I went into the attic to look for photographic possibilities and instead encountered myself - in the shadows and in the marks on the walls, and, eventually, baring what needed to be seen.
Some two decades after I’d first seen an image of a woman with a scar where one of her breasts had once been (Matuschka’s Beauty Out of Damage), I stood in front of my own lens. But not to capture a female body missing one of its parts, but rather, to see my own body, my own self, as it hadalways been.
As photographer Elinor Carucci writes: "Sometimes the photographs came before I could articulate what it was that triggered them, giving form to some unformed feeling. More than that, the camera sometimes dares to say what I dare not think."
The opening is tonight from 6 to 9 p.m., and the show runs until May 19th.
Thank you to Jeannie and Jodi and the team at Toronto Image Works for the care they took in getting this very personal work ready to be shown, and to curator Claudette Abrams and a few trusted friends for encouraging me to share them -- and to let the images speak for themselves.
I am honoured to have two pieces and an audio interview in Being Scene, launching next week at the Gladstone Hotel in Toronto. The images are from a Holga series in progress called "Don't Be Afraid of the Dark," explorinng depression, anxiety and SAD.
Opening Reception: Thursday, September 17 | 5 - 8 pm
Duration: September 16 - October 15, 2015 | 12 - 5 pm daily
Venue: Gladstone Hotel, 1214 Queen Street West, Toronto, Ontario, Canada
BEING SCENE is an annual juried exhibition produced by Workman Arts for the Centre for Addiction and Mental Health (CAMH) presenting a cross-cultural portrait of the healing power of art in order to build a more respectful and realistic understanding of those recovering from mental illness and addiction.
Over the past fifteen years, BEING SCENE has partnered with some of the city’s leading artistic and cultural figures. Among those who have been instrumental in helping BEING SCENE grow into its incredible success are the late artist and educator Lupe Rodriguez, Gillian McIntyre of the AGO, Mary Sue Rankin of the Edward Day Gallery, David Liss of MOCCA, Anna Hudson of Canadian Art. As a result, BEING SCENE has evolved to occupy a significant role in Toronto’s cultural landscape, and work originally exhibited primarily on CAMH grounds has gone on to hang at other venues such as the Lieutenant Governor’s Suite at Queen’s Park in Toronto, and the National Arts Centre in Ottawa.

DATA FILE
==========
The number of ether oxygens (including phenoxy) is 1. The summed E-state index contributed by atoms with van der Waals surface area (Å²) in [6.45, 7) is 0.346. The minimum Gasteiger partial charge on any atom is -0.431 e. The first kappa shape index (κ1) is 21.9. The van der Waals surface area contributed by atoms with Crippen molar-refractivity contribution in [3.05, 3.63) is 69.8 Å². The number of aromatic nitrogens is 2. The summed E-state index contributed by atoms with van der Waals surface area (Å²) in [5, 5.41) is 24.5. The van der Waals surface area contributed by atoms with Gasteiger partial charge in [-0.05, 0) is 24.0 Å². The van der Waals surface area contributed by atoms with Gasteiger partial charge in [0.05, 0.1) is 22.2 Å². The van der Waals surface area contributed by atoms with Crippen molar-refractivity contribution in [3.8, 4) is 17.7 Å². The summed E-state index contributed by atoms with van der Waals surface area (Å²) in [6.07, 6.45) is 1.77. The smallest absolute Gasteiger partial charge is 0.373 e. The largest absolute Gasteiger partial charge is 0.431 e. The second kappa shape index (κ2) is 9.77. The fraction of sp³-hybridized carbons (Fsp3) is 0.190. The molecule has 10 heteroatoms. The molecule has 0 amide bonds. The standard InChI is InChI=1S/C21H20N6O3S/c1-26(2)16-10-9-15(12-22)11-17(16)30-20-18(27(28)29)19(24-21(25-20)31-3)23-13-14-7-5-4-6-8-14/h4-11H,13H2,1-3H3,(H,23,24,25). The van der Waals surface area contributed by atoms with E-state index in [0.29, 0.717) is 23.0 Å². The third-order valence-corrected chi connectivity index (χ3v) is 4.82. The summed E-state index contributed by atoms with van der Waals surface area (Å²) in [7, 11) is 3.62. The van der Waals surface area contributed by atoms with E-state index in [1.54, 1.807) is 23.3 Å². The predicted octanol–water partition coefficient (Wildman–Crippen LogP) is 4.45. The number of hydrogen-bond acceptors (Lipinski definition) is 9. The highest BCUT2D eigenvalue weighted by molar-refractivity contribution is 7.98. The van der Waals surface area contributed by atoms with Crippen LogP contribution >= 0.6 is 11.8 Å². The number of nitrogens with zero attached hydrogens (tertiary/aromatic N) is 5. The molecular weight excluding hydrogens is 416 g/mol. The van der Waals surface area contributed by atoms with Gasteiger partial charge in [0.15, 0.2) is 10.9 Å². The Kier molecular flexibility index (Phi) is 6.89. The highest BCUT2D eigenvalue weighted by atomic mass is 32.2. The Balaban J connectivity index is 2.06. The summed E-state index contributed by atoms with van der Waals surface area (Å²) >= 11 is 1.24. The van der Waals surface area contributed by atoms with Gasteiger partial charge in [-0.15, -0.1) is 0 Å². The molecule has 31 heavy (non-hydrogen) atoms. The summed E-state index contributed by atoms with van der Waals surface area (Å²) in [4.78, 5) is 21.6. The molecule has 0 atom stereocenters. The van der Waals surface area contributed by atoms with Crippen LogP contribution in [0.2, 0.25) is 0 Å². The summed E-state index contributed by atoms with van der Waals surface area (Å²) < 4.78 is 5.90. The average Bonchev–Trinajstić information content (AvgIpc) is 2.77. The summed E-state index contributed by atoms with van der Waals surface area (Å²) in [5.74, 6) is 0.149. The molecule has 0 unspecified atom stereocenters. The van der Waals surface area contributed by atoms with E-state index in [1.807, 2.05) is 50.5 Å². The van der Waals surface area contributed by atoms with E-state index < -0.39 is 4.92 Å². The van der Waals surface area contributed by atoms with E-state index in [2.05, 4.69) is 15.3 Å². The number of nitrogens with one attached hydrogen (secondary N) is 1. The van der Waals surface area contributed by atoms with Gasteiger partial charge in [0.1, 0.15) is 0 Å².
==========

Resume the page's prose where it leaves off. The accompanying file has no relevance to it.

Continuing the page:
2015 Jurors: Steven Lewis, David Liss, Adelina Vlas
In celebration of the 15th anniversary of Being Scene, Workman Arts member Catherine Jones conducted audio interviews with 27 artists regarding their artworks selected for this exhibition and their arts practices. Listen to all 27 interviews by visiting www.audioboom.com/WorkmanArts
I'm excited to announce that three images of mine have been selected to appear in the April 23 public showcase for The Darkroom 4.0 at Gallery 918 at 918 Bathurst in Toronto, Ontario, Canada.
Two are black-and-white explorations from my upcoming series "Don't Be Afraid of the Dark" and the other is an unexpected colour split-frame produced during the "Collisions and Borders" residency held last fall by Gallery 44 at Artscape Gilbraltor Point on Toronto Island. All were made with a Holga.
The Darkroom 4.0 is a juried exhibition that showcases the many processes of analog and alternative process photography. It consists of two parts, the first being a public showcase and celebration of all accepted submissions on April 23 where the jury and voting public will select the pieces that will be shown during the official CONTACT Photography Festival exhibition from May 8 to 29, 2015.